fan of US bonds and that I think they are currently cheap on both an absolute
    basis as well as relative to swaps.  But
    in the interest of intellectual honesty, I must concede that the inversion of
    swap spreads is NOT mathematically meaningless.

    Allow me to share an observation I made in my very early days
    after entering the swap market in 1997. 

    The popular “swap spread” is not a
    spread between apples and apples.

    In fact, the spread
    compares two completely different types of financial instruments.

    • A bond, which is an asset, is a security which represents
      term lending of cash to the government and includes all associated risks.
    • A swap, which is a derivative as opposed to an asset,
      represents a bet on a string of three- month interbank lending rates which
      includes no principal risk.

    In other words, the swap spread does not compare ‘term lending
    to the government’ with ‘term inter-bank lending’
    . If you doubt it, see
    where a bank can borrow money for ten years – I can assure you the rate would be higher than that of a ten year US Treasury.

    So, we are comparing term lending to the government with a
    projection of a rolling short-term interbank lending rate. And if the interbank
    market breaks down, the payers of Libor will be nailed for a period of days, quarters,
    etc, but will not risk the whole principal investment like the bond holders.

    Importantly, the way to
    think of the inversion of the swap spreads is not a mathematical break-down,
    but rather a spike in the term premium.  The
    situation we are witnessing today is not new to debt-laden, developed
    countries, such as Japan.  

    Japanese 10yr Swap Spreads
    Since 1998


    That said, we can still perform a “carry” or
    “terminal value” analysis of the trade of being long bonds vs. paying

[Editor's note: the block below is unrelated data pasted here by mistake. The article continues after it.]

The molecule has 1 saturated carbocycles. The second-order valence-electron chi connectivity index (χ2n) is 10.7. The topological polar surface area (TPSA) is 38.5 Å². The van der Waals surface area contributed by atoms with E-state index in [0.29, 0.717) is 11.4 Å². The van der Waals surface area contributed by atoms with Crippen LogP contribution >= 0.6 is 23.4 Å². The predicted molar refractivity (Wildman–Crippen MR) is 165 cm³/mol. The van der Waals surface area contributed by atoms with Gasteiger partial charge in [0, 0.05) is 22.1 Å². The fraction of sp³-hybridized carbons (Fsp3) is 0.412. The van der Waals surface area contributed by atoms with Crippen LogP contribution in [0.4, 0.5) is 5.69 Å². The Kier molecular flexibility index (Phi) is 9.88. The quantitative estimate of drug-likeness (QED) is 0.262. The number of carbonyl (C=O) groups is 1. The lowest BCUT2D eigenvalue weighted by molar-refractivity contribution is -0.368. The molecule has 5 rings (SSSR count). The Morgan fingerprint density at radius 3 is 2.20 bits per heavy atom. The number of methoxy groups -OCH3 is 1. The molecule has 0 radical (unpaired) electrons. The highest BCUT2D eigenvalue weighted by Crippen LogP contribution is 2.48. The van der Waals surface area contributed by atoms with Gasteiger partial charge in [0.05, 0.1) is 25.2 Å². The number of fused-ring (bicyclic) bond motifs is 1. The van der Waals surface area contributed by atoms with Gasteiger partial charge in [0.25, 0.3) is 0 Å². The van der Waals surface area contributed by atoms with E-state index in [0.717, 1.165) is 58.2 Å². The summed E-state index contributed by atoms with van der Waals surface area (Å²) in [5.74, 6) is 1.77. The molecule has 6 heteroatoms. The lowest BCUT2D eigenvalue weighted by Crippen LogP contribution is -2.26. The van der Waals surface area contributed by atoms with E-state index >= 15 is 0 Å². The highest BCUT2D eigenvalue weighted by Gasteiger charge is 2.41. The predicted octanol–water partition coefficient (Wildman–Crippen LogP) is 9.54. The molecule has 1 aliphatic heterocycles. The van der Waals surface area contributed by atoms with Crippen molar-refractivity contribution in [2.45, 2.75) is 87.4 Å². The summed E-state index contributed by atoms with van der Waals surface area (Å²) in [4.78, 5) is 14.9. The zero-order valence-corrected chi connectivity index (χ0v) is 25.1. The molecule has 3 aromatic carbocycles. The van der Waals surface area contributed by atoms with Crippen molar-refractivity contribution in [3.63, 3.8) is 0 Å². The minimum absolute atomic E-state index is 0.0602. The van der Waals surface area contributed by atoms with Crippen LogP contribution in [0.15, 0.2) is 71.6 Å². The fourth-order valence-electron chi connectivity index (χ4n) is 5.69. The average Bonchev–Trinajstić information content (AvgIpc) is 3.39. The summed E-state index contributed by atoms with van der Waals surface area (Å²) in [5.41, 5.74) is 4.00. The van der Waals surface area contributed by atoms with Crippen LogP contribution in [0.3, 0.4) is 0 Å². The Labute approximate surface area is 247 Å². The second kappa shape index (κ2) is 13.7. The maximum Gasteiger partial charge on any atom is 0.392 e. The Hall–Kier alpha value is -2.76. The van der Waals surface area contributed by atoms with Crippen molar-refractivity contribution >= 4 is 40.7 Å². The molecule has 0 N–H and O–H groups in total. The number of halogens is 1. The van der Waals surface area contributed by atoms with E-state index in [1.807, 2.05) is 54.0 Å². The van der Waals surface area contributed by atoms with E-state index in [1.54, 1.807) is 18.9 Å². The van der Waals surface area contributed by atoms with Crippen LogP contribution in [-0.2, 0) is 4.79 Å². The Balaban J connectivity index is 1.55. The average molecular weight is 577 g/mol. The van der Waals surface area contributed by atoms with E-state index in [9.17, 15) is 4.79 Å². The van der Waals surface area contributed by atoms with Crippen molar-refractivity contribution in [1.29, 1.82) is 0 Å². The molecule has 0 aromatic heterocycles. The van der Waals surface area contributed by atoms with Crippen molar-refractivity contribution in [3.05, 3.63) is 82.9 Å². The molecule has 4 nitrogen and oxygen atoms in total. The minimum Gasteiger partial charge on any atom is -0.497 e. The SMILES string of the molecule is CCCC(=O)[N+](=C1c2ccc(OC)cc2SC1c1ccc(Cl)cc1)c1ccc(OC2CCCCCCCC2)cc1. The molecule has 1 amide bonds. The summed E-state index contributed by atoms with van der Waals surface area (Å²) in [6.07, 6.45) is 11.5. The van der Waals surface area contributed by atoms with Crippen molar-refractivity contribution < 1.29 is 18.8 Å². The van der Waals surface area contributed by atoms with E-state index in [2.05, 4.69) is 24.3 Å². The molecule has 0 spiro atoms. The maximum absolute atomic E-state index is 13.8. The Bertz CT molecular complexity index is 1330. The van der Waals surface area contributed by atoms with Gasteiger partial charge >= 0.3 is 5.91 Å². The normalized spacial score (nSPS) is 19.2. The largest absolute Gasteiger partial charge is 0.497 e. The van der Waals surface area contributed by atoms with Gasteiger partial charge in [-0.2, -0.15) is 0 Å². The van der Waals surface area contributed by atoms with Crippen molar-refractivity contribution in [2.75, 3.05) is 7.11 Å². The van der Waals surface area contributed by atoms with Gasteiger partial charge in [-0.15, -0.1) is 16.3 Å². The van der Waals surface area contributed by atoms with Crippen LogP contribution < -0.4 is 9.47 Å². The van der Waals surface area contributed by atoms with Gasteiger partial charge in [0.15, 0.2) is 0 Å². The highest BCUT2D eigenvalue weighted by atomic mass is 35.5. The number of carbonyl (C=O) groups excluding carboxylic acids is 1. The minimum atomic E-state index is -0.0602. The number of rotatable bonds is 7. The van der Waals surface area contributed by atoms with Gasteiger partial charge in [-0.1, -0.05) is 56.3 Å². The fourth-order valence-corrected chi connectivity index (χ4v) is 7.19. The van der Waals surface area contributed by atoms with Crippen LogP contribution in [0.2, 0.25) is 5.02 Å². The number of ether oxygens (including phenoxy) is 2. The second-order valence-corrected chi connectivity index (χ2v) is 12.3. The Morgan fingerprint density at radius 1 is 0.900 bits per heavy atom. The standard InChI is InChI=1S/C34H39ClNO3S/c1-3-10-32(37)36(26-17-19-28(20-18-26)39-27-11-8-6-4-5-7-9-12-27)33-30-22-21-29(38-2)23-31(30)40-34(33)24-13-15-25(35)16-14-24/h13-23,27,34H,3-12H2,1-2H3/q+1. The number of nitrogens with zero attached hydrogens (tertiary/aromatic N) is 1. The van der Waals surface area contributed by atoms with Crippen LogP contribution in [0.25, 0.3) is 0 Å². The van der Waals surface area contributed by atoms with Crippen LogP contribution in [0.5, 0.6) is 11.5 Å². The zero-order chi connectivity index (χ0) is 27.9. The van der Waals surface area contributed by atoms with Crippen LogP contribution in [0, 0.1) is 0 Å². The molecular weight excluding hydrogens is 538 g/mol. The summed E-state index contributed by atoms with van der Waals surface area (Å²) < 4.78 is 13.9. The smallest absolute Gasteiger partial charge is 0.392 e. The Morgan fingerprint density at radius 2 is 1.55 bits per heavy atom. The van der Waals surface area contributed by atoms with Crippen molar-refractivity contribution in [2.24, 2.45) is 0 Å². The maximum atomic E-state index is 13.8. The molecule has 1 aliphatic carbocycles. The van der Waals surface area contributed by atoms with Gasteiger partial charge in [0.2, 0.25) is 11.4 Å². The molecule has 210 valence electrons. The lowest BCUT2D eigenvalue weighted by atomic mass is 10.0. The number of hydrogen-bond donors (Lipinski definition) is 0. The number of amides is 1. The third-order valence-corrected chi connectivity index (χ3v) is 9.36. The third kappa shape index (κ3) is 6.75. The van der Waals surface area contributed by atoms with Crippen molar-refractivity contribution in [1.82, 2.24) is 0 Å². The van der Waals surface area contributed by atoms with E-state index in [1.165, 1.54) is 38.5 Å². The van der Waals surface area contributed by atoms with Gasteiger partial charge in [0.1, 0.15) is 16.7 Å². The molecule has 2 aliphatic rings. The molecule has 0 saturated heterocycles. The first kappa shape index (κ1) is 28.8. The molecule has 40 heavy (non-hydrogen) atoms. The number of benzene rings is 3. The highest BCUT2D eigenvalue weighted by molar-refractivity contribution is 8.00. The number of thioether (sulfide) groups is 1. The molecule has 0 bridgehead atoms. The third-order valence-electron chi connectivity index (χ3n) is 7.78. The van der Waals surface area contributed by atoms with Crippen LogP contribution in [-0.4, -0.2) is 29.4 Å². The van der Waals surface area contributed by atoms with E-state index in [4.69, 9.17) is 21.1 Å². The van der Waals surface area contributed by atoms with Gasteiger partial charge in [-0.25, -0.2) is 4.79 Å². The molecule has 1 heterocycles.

interest rate swaps, similar to the examples I discussed in Chapters Two and
    Three in my book The
    Next Perfect Trade

    Mathematically, we are comparing three month LIBOR with the
    rolling funding rate for Treasuries; the rate at which you can borrow money if
    you offer your bonds as collateral.  Note: in the unlikely event of imminent
    default, the funding rate will go to virtually infinity.

    While most of us are not actually afraid of a US default, we
    cannot secure the funding rate that would guarantee arbitrage profits.
    Banks can likely secure the funding, but they are limited in their ability to
    take additional market risk or expand their balance sheets.

    In summary, the swap spread inversion is not mathematically
    impossible and does not indicate a collapse of the financial system.  And, betting on its normalization is a good,
    but not riskless trade.

    Image: Apples to apples to apples by Artful Magpie

    Hi Alex, Firstly I’d like to congratulate to your book its the best I’ve ever read. After I read the book I got really interested in your approach. I’d be very grateful if you could give us a little insight about the background you use to get an economic view. Do you use the regular leading indicators like ISM, UMCSI etc and you mentioned you read lot of research. Are they public? Keep it up and all the best for your new fund.

    Thank you for your support and encouragement – it means a lot. I will much appreciate Amazon reviews and “spreading the word” in any other ways.

    I definitely follow major economic releases such is GDP, CPI, ISM, NFP, and so on. I am trying to focus on the broad concept of “what is going on”, rather on a very deep detailed analysis of numbers. I rely on my personal and social media network to point me towards any interesting unorthodox pieces of research, which can help me to evolve my paradigm.